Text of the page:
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Yellowstone National Park: A journey to find the Bobcat

It seems as if I'm always getting wet no matter where I go. This week's adventure took me to the incredible Yellowstone National Park, a giant park that straddles the states of Montana and Wyoming. Yellowstone is filled with water and wildlife! I was having a tricky time navigating my dory down the rapids, when I spotted an American river otter.
The otter is a swimming mammal that belongs to the same family as badgers, skunks, and weasels. They're well adapted to river life with webbed feet, a flat tail for propulsion, and oil on their fur to make them move really fast. The otter finds its favorite food -- crayfish -- by digging in the sand.
Mink
I love coming to Yellowstone. In 1872 it became the first National Park, and federal law protects its two million acres. Once out of the boat (and away from the rapids) I spotted another animal that pretty much lives wherever it wants to -- the mink. The mink has beautiful fur and a nice bite to protect itself. And the mink will eat just about anything!
While I was in the water, I took a "Jacuzzi" at a spot where the cool river water meets the hot water from the underground springs. Yellowstone sits on an old, giant volcano, and the hot magma below the surface heats the springs and geysers that are found throughout Yellowstone.
Bison
I spotted a bison, which can be a dangerous animal. They don't like you getting too close, and they'll use their horns to protect themselves. Fortunately, this bison was on one side of the river and I was on the other.
But even more impressive, I got a good look at a Rocky Mountain elk just as it was making a loud warning noise. Male elks make this loud, horn-like sound to let other males know that they should stay away. They use their antlers to protect their harems. I also spotted a conifer with the bark rubbed off. This is noteworthy because elk rub their antlers against trees to scrape off the antler fur that grows on them each spring.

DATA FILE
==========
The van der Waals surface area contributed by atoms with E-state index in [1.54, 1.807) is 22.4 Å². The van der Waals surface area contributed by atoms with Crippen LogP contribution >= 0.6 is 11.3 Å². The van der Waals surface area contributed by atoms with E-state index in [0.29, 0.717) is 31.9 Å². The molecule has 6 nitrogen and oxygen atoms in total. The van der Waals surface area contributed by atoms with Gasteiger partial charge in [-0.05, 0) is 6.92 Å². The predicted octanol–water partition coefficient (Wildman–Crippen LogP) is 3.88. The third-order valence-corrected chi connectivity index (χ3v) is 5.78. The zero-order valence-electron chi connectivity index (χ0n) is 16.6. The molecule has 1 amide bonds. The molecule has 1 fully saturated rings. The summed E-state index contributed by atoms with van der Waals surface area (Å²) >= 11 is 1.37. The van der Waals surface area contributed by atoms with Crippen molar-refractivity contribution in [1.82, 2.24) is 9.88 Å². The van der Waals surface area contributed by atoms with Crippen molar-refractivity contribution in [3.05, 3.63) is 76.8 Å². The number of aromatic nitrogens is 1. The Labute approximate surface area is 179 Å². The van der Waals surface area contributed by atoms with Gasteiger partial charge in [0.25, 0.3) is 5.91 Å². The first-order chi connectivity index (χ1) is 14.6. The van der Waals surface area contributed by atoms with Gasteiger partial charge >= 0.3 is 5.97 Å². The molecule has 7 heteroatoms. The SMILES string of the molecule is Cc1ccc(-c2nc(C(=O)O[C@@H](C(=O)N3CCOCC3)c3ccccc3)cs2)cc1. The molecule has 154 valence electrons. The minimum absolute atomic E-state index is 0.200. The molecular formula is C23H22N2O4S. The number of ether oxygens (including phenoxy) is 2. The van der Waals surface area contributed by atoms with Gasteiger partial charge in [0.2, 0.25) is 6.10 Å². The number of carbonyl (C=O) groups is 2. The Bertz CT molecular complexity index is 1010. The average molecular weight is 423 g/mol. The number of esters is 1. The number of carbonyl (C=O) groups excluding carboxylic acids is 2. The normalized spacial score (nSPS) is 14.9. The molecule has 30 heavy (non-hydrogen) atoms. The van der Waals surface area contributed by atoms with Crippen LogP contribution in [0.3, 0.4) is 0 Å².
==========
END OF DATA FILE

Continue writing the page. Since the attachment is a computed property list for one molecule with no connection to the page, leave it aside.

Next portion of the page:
Elk
Wolf
But my quest here is for the elusive bobcat, and that means climbing. I pass two young gray wolves playing. Wolves were once almost extinct in Yellowstone, but they were recently reintroduced to the park. I spot the "Mama" wolf, who has rare black fur. The pups will live in a den, and when they're older, they'll join a pack in which they will learn to cooperate -- vital for a wolf.
On the way up I also see a red fox. Though it looks catlike, it's not related to cats at all. The red fox is an excellent mouser and, unlike the wolf, hunts alone. But when it's digging for prey, the fox has to be careful not to get eaten by a coyote. Coyotes prey on foxes!
Fox
Bobcat
You know I like to find food in the wild, and a pinecone provides a tasty treat: pine nuts. They're rich in fat and good for my metabolism -- and they taste good!

I finally find this week's elusive Feature Creature, the bobcat, on a cliff. The bobcat gets its name from the way the tail is bobbed. It stops me dead in my tracks, telling me not to come any closer with its ominous hissing.

When I back off, I see a nice surprise -- a frisky five-month-old bobcat which is a lot more friendly than Dad. Though it's small, the young bobcat has the same pointy ears as the full-grown version. And as the little bobcat climbs over to its father, it is time for me to climb on to my next adventure!